Sunday, November 20, 2011

A conference in Charlotte

Another fall, and I again went to my professional society conference. As usual, the meeting of old friends, and making some new ones in the same circles. I'm slowly becoming more comfortable in the idea of academia, so my circle is growing beyond connections from graduate school. Although it is including my friends students over time.

1. The big news I could tell everyone was that my first PhD student is defending this month. My advisors are very happy with news of their impending grandchild. (and yes, they do refer to him in all seriousness as a 'grandchild'. Any professor who mentors PhD students understands the sentiment.)

2. Despite my being a very junior faculty person, I've been informed that I have been around enough so that I cannot avoid various community service opportunities by hiding in the corner much longer.

3. I had a number of 'what am I going to do when I grow up' conversations. Although, it is nice when some of those conversations include comments like 'you check a lot of boxes.'

4. I've continued my tradition of eating Saturday dinner with someone random I meet at registration. Although I really should start trying harder to actually schedule something.

5. I've also continued the practice giving a friend's PhD student feedback. Although this time I was not really expecting to do so since her advisor was at her talk. I figure it is good training for when I have my own students giving talks.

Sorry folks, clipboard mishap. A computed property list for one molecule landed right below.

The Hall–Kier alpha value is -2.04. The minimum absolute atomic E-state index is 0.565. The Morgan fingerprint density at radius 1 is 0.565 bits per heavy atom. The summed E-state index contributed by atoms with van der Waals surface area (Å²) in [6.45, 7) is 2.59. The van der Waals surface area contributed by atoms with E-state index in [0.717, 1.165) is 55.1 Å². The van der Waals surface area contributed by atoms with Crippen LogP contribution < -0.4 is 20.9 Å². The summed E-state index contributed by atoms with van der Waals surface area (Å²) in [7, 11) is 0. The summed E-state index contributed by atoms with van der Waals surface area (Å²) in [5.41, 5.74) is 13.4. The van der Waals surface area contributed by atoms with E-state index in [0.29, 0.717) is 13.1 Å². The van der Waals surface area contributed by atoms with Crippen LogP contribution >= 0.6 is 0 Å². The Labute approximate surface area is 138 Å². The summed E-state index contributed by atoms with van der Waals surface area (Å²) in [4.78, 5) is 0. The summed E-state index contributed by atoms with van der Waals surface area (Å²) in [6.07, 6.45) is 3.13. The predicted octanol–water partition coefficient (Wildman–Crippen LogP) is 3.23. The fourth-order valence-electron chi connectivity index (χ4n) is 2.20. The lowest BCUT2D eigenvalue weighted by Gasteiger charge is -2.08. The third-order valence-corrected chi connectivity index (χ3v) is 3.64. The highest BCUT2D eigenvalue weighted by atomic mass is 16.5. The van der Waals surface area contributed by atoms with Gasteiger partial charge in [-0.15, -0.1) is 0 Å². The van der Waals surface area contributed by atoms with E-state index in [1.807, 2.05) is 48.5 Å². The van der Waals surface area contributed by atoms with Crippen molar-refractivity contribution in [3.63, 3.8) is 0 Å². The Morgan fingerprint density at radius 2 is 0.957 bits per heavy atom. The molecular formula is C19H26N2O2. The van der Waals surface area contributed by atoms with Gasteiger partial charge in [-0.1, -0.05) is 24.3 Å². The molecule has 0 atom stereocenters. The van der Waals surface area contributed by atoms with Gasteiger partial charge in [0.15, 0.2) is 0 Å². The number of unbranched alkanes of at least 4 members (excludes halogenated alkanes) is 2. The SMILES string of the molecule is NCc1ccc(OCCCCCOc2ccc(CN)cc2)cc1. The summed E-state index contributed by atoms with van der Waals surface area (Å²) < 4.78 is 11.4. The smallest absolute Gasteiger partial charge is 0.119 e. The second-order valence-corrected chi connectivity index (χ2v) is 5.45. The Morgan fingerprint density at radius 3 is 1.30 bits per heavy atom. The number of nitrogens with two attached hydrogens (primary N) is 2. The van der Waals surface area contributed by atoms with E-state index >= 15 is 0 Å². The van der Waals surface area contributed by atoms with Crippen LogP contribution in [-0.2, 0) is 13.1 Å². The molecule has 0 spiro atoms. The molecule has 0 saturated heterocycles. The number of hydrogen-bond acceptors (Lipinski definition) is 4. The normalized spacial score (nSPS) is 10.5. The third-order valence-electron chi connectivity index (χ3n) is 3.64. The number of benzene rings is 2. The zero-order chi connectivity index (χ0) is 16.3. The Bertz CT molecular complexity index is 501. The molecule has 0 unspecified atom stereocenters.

6. It is a good feeling to say 'My talk is for fun. My (student/post-docs) are giving the serious talks.'

Wednesday, November 09, 2011

Ten Photo Assignments (Rocky Nook) by Amanda Quintenz-Fiedler

Ten Photo Assignments (Rocky Nook)Ten Photo Assignments by Amanda Quintenz-Fiedler

My rating: 3 of 5 stars

Before you attain mastery of a craft, you must first learn the fundamental skills. I know a world class violinist whose teacher spent months having him practice picking up and properly holding his violin. Pianists spending hours on hours starting with scales and octaves. Chefs in their first jobs develop knife skills by cutting food. This book is trying to be the tutor for knife skills for digital photography. It may start out slow, but the goal is to master the tools of the photographer's craft, then you can create what you see in your mind.

For all the sophistication of some modern cameras, there are only a limited number of things that can be adjusted on a camera. Traditionally, it was shutter speed and aperture, and film speed (sensor) to a limited extent. And in digital SLR you also include white balance (instead of using filters). All the fancy features in cameras exist to do this, or help the photographer decide how to make these settings. But for the photographer to make these decisions instead of letting the camera do so, the photographer needs to know the consequences of these decisions. And the way to do that is to experience the difference. And this exercise comprises the majority of the assignments in this book.